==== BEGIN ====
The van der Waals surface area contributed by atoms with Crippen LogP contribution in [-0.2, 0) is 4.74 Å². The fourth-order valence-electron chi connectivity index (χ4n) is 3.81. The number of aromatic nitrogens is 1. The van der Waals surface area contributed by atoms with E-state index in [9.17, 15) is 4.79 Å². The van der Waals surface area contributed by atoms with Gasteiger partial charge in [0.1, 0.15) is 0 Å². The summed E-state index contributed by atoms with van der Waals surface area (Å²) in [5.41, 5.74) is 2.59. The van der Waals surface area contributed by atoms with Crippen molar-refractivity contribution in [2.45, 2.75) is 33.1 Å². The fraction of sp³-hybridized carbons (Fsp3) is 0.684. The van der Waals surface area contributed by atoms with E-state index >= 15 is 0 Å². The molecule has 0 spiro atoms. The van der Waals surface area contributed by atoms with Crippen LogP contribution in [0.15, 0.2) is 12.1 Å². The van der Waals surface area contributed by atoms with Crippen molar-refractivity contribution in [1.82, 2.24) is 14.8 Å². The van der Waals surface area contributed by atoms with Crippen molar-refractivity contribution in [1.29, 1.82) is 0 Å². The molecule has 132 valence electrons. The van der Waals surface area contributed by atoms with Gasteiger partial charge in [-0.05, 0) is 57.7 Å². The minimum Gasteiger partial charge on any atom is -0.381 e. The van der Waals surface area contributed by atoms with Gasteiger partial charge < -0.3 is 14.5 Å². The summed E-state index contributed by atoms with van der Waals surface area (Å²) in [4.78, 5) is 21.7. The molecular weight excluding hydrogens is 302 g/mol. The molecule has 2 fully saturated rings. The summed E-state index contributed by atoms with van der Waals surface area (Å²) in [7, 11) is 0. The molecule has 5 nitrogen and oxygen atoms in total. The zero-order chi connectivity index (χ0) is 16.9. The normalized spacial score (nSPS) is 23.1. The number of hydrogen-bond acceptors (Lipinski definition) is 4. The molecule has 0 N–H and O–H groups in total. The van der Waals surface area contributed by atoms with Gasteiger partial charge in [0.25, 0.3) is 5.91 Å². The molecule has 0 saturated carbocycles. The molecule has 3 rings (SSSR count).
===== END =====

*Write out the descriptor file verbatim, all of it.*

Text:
The van der Waals surface area contributed by atoms with Crippen LogP contribution in [-0.2, 0) is 4.74 Å². The fourth-order valence-electron chi connectivity index (χ4n) is 3.81. The number of aromatic nitrogens is 1. The van der Waals surface area contributed by atoms with E-state index in [9.17, 15) is 4.79 Å². The van der Waals surface area contributed by atoms with Gasteiger partial charge in [0.1, 0.15) is 0 Å². The summed E-state index contributed by atoms with van der Waals surface area (Å²) in [5.41, 5.74) is 2.59. The van der Waals surface area contributed by atoms with Crippen molar-refractivity contribution in [2.45, 2.75) is 33.1 Å². The fraction of sp³-hybridized carbons (Fsp3) is 0.684. The van der Waals surface area contributed by atoms with E-state index >= 15 is 0 Å². The molecule has 0 spiro atoms. The van der Waals surface area contributed by atoms with Crippen LogP contribution in [0.15, 0.2) is 12.1 Å². The van der Waals surface area contributed by atoms with Crippen molar-refractivity contribution in [1.82, 2.24) is 14.8 Å². The van der Waals surface area contributed by atoms with Crippen molar-refractivity contribution in [1.29, 1.82) is 0 Å². The molecule has 132 valence electrons. The van der Waals surface area contributed by atoms with Gasteiger partial charge in [-0.05, 0) is 57.7 Å². The minimum Gasteiger partial charge on any atom is -0.381 e. The van der Waals surface area contributed by atoms with Gasteiger partial charge < -0.3 is 14.5 Å². The summed E-state index contributed by atoms with van der Waals surface area (Å²) in [4.78, 5) is 21.7. The molecular weight excluding hydrogens is 302 g/mol. The molecule has 2 fully saturated rings. The summed E-state index contributed by atoms with van der Waals surface area (Å²) in [7, 11) is 0. The molecule has 5 nitrogen and oxygen atoms in total. The zero-order chi connectivity index (χ0) is 16.9. The normalized spacial score (nSPS) is 23.1. The number of hydrogen-bond acceptors (Lipinski definition) is 4. The molecule has 0 N–H and O–H groups in total. The van der Waals surface area contributed by atoms with Gasteiger partial charge in [0.25, 0.3) is 5.91 Å². The molecule has 0 saturated carbocycles. The molecule has 3 rings (SSSR count).